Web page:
Why We Are Doing This: APPROPRIATE BEHAVIOUR – From Peccadillo MD


Peccadillo MD – Tom Abell

Out of the hundreds of American independent films that are made each year, how do you take just one and make it a box office success in the UK and the ROI? It’s much harder than it sounds.

Cecilia Frugiuele the producer of APPROPRIATE BEHAVIOUR approached us four years ago with a project (it had a different title then – we’re forbidden to mention the old name!) which was loosely based on a web series made by and starring Desiree Akhavan called THE SLOPE, where Desiree played one half of a superficial, homophobic lesbian couple. The web series is extremely funny, Desiree was simply fabulous and so was the film script, Peccadillo Pictures was definitely on board.

APPROPRIATE BEHAVIOUR premiered in Sundance January 2014 and we finally saw it during the Berlin Film Festival in February 2014, the film was simply a breath of fresh air that blew away the winter cobwebs along with all the competition. We were in love. But how do we bring our love of the film to the UK and Republic of Ireland and make all of you love it too?

After meeting Desiree during last year’s London Film Festival the answer was clear, the only way to market the film effectively was to show the rest of you how amazing Desiree is. We needed to make all of the British Isles love her too. And how do we do that when nobody knows who she is?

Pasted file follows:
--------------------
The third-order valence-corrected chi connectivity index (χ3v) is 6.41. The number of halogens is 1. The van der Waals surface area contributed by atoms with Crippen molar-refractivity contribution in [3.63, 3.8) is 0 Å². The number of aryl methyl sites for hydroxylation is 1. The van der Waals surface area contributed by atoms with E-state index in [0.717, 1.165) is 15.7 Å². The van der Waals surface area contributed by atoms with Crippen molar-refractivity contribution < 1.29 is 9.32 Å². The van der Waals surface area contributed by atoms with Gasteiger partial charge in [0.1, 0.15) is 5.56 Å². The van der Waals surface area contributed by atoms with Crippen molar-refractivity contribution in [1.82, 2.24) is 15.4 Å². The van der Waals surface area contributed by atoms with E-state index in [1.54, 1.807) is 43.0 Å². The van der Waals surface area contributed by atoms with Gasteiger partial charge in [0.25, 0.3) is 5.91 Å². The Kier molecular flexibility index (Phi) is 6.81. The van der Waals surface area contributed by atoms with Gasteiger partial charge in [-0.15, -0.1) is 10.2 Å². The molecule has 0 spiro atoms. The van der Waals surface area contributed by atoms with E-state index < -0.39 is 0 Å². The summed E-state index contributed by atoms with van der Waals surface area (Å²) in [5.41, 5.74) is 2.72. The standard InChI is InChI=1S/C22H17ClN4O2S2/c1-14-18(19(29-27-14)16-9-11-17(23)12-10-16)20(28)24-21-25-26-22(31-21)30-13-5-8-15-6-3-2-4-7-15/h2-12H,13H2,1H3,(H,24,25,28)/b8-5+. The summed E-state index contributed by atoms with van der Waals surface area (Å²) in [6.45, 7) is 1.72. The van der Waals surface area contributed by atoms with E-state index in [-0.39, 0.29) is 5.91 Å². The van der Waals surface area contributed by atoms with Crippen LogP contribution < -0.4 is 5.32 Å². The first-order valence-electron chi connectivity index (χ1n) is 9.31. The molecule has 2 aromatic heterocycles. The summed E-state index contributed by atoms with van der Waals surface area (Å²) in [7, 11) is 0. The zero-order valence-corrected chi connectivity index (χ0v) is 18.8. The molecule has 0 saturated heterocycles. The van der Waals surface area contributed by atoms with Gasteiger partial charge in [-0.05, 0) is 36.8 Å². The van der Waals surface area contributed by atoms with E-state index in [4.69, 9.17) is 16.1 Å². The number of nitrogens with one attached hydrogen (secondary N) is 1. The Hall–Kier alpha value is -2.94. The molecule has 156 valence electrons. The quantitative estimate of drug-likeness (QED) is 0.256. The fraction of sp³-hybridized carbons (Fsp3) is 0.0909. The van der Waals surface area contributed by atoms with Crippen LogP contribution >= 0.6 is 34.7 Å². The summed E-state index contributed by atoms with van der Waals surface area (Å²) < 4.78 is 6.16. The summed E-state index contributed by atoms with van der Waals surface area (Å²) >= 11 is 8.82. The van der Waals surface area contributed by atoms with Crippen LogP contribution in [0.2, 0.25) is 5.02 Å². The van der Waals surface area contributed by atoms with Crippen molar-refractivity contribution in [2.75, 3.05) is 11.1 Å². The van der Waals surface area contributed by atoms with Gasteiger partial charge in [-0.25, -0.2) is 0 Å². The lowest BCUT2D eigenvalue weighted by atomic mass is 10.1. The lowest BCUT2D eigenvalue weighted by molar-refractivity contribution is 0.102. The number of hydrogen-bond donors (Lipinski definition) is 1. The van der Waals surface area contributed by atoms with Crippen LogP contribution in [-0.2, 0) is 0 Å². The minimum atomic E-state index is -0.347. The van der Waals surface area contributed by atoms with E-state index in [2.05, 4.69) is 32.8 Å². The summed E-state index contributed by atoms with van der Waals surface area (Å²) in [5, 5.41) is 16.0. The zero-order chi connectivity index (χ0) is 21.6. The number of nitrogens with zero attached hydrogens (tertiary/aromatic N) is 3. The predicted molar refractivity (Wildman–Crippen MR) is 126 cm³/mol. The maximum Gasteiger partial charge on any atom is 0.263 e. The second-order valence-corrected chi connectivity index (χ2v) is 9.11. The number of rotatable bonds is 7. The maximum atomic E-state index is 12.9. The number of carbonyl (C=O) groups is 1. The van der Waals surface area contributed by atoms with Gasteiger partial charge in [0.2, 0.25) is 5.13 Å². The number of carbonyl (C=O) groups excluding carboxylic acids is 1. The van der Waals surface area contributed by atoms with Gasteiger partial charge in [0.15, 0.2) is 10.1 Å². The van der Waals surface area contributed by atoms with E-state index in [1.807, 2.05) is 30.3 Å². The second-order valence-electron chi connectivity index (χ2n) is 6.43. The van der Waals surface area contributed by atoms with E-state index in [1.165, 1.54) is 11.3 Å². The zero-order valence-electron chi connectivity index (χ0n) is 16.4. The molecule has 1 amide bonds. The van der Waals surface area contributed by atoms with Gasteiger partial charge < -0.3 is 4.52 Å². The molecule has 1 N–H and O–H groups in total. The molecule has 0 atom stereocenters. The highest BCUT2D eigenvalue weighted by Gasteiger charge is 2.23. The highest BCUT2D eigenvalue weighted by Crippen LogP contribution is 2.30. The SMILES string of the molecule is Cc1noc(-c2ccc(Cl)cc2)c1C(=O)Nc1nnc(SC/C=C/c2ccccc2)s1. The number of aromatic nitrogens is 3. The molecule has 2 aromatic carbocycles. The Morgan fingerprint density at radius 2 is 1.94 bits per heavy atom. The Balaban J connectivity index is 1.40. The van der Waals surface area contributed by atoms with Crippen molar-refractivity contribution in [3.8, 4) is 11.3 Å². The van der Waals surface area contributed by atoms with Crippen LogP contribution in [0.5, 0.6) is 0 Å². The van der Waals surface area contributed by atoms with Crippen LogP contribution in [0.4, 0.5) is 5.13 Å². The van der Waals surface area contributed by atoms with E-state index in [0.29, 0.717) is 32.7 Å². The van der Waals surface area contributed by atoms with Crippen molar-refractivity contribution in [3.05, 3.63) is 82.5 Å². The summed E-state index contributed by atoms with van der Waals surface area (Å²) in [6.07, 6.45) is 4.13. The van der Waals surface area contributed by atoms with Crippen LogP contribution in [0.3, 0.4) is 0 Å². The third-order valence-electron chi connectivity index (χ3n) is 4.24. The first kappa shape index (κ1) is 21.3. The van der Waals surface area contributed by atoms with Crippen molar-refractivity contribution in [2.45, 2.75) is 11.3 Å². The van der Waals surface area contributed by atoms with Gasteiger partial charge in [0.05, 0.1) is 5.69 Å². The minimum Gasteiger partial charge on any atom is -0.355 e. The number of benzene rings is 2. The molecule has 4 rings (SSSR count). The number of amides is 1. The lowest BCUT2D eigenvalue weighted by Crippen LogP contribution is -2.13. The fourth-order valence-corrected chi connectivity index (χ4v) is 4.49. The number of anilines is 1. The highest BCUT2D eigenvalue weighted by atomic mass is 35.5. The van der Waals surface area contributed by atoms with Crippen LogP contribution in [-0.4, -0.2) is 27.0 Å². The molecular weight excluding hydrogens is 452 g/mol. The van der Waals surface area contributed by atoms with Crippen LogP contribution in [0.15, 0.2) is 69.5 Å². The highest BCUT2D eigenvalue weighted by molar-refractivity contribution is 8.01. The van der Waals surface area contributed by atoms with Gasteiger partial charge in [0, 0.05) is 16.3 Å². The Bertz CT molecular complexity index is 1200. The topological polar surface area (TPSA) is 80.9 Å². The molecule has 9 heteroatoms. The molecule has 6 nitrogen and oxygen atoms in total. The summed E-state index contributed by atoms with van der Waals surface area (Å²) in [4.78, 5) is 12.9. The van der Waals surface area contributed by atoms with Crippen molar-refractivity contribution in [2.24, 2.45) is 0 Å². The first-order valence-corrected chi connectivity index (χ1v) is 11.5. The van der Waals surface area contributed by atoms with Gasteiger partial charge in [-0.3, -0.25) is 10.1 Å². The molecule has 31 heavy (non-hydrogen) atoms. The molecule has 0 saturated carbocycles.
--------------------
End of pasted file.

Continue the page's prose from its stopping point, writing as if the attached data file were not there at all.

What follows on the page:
When you don’t have millions of pounds to spend on a marketing and publicity campaign it comes down to good old determination and perseverance from our team mixed with Desiree’s natural charm.  Very early on there were publicity references to Lena Dunham and GIRLS and comparisons to FRANCIS HA and to a smaller degree ANNIE HALL. We had to play to all of these in order to get initial press interest; it is so difficult to get the establishment to embrace something new, but if it sounds like something they already like they’re more likely to take a look.

Once we had their attention the next step was to take Desiree and the film beyond the comparisons and allow the press to “discover” something new. And in the months following the LFF that’s what started to happen. The realisation struck that Desiree and the film were none of the above, that they were very much their own entities and there was a brand new talent here with a unique, subtle voice that demanded to be heard.

Ladies and gentlemen, a star is born.